Emily Floyd - Classroom Code
In Kesh Alphabet (2017) Emily Floyd uses a letter from an imaginary alphabet created by the feminist science fiction writer Ursula K Le Guin. Create your own alphabet using the space of your classroom to encode each letter.
This activity can be undertaken individually, in small groups or as a whole class working together.
- Create a simple map of your classroom. You don’t need to include furniture or objects, just- a simple outline of the walls and doors of the space.
- Look around the room and find objects or locations to represent each letter of the alphabet. For example,“C” could be a chair or an air conditioner could be “A”. As you find the location of each letter mark them on your map.
- Once youhave a complete map of the alphabet in your room, try spelling out your name by moving to the different locations.
- Use a piece of string to create words in the space with a person standing at each letter of the word. Watch how the shape of the string changes as each person moves to form a new word.
- From here there are lots of ways to use your newly encoded alphabet, try some of these:
- Using multiple sheets of acetate create complex pattern by overlaying multiple words together.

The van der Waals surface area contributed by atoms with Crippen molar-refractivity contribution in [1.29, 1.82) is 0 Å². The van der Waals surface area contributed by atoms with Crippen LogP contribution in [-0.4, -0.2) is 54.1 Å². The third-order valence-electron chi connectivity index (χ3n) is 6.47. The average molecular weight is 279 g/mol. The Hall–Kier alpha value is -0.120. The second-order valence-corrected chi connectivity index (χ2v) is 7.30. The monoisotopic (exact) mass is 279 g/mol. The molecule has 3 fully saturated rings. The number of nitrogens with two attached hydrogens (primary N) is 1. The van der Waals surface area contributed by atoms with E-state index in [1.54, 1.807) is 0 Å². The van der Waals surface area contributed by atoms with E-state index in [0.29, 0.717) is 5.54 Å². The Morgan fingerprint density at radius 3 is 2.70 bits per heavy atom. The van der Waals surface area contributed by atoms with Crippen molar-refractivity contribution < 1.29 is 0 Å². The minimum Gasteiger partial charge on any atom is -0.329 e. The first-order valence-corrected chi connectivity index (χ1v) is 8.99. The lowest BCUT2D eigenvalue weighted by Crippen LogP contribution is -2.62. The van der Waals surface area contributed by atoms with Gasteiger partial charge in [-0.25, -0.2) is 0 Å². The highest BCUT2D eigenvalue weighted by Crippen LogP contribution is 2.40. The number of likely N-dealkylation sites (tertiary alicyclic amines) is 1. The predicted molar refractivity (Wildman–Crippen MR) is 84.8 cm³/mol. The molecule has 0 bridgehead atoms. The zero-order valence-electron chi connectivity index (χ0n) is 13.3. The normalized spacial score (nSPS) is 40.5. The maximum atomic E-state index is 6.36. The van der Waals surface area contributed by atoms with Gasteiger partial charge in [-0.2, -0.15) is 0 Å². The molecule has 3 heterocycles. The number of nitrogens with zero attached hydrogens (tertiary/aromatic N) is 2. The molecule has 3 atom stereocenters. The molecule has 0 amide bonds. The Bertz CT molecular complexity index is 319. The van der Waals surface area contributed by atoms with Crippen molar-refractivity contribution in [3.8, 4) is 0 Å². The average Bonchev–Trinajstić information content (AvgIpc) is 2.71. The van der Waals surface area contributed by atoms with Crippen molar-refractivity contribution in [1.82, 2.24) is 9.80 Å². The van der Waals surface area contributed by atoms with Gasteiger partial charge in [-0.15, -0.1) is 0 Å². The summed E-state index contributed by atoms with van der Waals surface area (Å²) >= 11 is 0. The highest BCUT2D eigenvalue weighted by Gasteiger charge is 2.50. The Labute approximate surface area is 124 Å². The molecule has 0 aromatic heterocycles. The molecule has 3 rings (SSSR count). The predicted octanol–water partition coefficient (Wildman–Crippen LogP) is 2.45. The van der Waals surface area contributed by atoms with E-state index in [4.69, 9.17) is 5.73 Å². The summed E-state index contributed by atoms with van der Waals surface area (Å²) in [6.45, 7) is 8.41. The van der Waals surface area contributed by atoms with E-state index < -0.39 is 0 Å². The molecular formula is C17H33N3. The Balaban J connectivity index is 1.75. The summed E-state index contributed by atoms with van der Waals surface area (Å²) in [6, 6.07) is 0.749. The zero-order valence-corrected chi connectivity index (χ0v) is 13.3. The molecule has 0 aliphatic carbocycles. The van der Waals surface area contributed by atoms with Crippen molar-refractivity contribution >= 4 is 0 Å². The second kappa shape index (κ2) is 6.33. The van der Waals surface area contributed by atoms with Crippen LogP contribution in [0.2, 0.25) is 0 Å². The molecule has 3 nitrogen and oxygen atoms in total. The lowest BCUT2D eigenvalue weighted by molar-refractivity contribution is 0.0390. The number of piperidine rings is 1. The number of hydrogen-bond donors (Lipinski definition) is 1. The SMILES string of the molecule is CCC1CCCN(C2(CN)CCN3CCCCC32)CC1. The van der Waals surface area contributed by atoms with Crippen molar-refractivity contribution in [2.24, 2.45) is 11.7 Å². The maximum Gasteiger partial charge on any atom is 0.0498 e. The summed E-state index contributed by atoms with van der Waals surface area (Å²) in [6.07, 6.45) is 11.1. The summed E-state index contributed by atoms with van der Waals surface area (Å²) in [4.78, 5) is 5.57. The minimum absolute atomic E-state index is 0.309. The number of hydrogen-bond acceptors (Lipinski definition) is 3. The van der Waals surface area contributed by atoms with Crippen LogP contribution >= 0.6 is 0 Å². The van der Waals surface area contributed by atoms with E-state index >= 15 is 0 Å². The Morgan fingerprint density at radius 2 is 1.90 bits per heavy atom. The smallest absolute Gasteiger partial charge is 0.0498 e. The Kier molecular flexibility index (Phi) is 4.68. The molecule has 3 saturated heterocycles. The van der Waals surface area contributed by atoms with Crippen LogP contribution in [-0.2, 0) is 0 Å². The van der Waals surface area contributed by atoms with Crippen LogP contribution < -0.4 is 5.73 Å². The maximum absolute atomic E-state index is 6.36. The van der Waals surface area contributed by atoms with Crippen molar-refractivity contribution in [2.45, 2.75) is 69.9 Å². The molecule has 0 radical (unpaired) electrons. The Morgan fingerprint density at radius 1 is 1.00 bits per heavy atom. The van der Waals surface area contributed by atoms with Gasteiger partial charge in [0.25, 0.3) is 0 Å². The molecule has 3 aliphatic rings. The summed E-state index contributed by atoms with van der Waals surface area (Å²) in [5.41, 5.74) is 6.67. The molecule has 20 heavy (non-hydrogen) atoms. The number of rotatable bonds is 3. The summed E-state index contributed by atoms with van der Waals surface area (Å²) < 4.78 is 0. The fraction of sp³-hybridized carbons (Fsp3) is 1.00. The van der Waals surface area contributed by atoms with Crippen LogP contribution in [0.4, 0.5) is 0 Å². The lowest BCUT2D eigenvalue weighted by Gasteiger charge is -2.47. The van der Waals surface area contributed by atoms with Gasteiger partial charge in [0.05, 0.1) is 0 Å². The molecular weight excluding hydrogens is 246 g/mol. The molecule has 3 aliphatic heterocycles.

- Use an overhead projector to project these seemingly abstract patterns. Trace them onto large sheets of paper using ink or paint.
- Create a performance work as a large group spelling out messages in the space.
- Try videoing these performances - can you use multiple cameras to film the movement from different angles and then edit them together?
- Take your map into a blank space like a quadrangle or hall to further abstract your alphabet in new ways - masking tape, dance or even a musical!
You will need
- Writing materials
- Acetate sheets (optional)
- How has this changed your perception of the space? Does the space now feel different? When you move around the room next week do you think the pathways you take to travel in the space will have changed?
- If you presented an artwork that you have developed from this new alphabet - would it matter if they audience understood the system you have used? How much would you choose to tell them about the process you have used?
- If we can think about the alphabet and language as a code system what other codes do we interact with each day? (ie; traffic signs, emoticons, body language.